• "Sorry, Sir Nigel," he said, "but time's up. Ten minutes is the time allowed _risoner, and—and—I'm afeared the young leddy must go. It 'urts me to tel_ou, sir, but—you'll understand. Dooty is dooty."
  • "Yes, doubtless, Bennett, though some people's idea of it is different fro_thers'," returned Merriton, with a bleak smile. "Have no fear, 'Toinette.
  • There is still plenty of time, and I shall engage the finest counsel in th_and to stand for me. This knot shall be broken somehow, this tissue of lie_ust have a flaw somewhere. And nowadays circumstantial evidence, you know, doesn't hold too much water in a court of law. God bless you, little
  • 'Toinette."
  • She clung to him a moment, her face suddenly lightening at the tenor of hi_ords—so bravely spoken, with so little conviction behind them. But they ha_elped her, and for that he was glad.
  • When she had gone, he sat down on the edge of his narrow bed and dropped hi_ace in the cup of his hands. How hopeless it seemed. What chance had he of _uture now—with Cleek against him? Cleek the unraveller of a thousand riddle_hat had puzzled the cleverest brains in the universe! Cleek would never admi_o having made a blunder this time—though there was a sort of gri_atisfaction in the knowledge that he _had_ blundered, though he himself wa_he victim.
  • … He sat there for a long time, thinking, his brain wearied, his heart lik_ead. Bennett's heavily-booted feet upon the stone floor brought him bac_gain to realities.
  • "There's another visitor, sir," said he. "A gentleman. Seen 'im up at th_owers, I 'ave. Name of West, sir. Constable Roberts says as 'ow you may se_im."
  • How kind of the constable, thought Nigel bitterly. His mouth twisted into _ry smile. Then his eyes lightened suddenly. Tony West, eh? So all the rat_adn't deserted the sinking ship, after all. There were still the old doctor, who came, cheering him up with kind words, bringing him books that he though_e could read—as though a man _could_ read books, under such circumstances—an_ow Tony West—good old West!
  • West strode in, his five-feet-three of manhood looking as though it were read_o throw the jailer's six-feet-one out of the window upon request, and seize_igel's hand, wringing it furiously.
  • "Good old Nigel! Gad! but it's fine to see you. And what fool put you in thi_diotic predicament? Wring his damned neck, I would. How are you, old sport?"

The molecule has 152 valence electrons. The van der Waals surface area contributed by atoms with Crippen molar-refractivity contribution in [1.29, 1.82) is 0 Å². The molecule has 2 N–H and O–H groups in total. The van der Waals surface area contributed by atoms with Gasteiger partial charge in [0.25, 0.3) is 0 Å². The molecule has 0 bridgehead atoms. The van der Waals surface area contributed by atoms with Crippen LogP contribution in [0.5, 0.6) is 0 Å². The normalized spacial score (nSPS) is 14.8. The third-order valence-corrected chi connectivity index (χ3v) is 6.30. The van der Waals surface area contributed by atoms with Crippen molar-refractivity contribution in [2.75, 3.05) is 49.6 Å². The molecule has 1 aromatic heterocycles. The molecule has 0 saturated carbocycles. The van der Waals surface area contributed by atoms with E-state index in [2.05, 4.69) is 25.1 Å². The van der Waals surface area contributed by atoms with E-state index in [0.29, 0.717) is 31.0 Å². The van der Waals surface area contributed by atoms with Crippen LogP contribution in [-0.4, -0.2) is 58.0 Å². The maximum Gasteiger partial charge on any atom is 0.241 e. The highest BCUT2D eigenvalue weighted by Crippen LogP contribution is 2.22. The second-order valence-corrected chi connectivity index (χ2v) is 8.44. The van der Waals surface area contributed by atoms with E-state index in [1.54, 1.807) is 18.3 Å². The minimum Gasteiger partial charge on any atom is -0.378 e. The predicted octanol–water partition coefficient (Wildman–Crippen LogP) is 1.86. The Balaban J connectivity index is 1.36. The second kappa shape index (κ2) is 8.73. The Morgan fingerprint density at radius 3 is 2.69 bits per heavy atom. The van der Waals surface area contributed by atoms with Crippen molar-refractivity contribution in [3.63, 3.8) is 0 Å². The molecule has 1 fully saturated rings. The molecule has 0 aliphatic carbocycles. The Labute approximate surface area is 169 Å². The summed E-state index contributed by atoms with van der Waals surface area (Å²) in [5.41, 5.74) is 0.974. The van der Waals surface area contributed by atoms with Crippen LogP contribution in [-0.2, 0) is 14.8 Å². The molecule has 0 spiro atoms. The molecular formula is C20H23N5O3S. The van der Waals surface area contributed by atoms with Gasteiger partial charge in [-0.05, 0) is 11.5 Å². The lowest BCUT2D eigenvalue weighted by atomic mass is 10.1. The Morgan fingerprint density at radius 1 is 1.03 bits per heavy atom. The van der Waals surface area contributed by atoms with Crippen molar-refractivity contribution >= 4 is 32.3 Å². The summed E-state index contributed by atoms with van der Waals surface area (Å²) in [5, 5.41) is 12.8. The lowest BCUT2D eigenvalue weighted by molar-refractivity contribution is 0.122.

• Under such light badinage did West try to conceal his real feeling but ther_as a tremour of the lips that spoke so banteringly.
  • Good old West! A friend in a thousand.
  • "Nice sort of place for the Squire of the Manor to be disporting himself, isn't it?" returned Merriton, fighting his hardest to keep his composure an_eply in the same light tone. "I—I—damn it, Tony, you don't believe it, d_ou?"
  • West went red to the rim of his collar. He choked with the vehemence of hi_esponse.
  • "Believe it, man? D'you think I'm crazy? What sort of a fool would I be t_elieve it? Wasn't I there, that night, with you? Wait until I give m_vidence in court. Bullet or no bullet, you're no—no murderer, Nigel; I'_wear my life away on that. There were others on worse terms with Wynne tha_ou, old chap. There was Stark, for one. Stark used to borrow money from hi_n the old days, you know, until they had a devil of a shindy over an I.O.U.
  • and the friendship bust. You'd no more reason to kill him than Lester Stark, _wear. Or me, for that matter."
  • "No, I'd no reason to kill him, Tony. But they'll take that quarrel we ha_ver the Frozen Flame that night, and bring it up against me in court. They'l_ring everything against me; everything that can be twisted or turned o_ullied into blackening my name. If ever I get scot-free, I'll kill that ma_orkins."
  • West put up his hand suddenly.
  • "Don't," he said, quietly; "or they'll be putting that against you, too.
  • Believe me, Nigel, old boy, the Law's the greatest duffer on earth. By th_ay, here's a piece of news for you! Heard it as I stopped in at the Tower_his morning. Saw that man Headland, the detective. He told me to tell you, and I clean forgot. But they found an I.O.U. on Wynne's body, an I.O.U. fo_wo thou'—in Lester Stark's name. Dated two nights before the party. Looks _it funny, that, doesn't it?"
  • Funny? Merriton felt his heart suddenly bound upward, and as suddenly dro_ack in his breast like lead. Glad that there was a chance for another pal t_ome under the same brutal sway as he had? What sort of a friend was he, anyway? But an I.O.U.!… And in Lester Stark's name! He remembered the blac_ooks that passed between the two of them that night, remembered them a_hough they had been but yesterday. He jerked his chin up.
  • "What're they going to do about it?"
  • "Headland told me to tell you that he was going to investigate the matte_urther. That you were to keep up your heart… . Seemed a decent sort of _hap, I must say."
  • Keep up his heart!… And there was a chance of someone else taking his share o_he damnable thing, after all!… But Lester Stark wouldn't _kill_. Perhap_ot—and yet, some months ago he had told him to his face that he'd like t_end Wynne's body to burn in hell!… H'm. Well, he would have to keep his mout_hut upon _that_ conversation, at all events, or they'd have poor Stark by th_eels the next minute… . But somehow his heart had lightened. Cleek didn'_eem such a bad chap, after all. And they couldn't hang him yet, anyhow.
  • For the rest of the long, dreary day the memory of that I.O.U. with Leste_tark's name sprawled across the bottom of it, in the dashing caligraphy tha_e knew, danced before his mind's eye like a fleeting hope, making the da_ess long.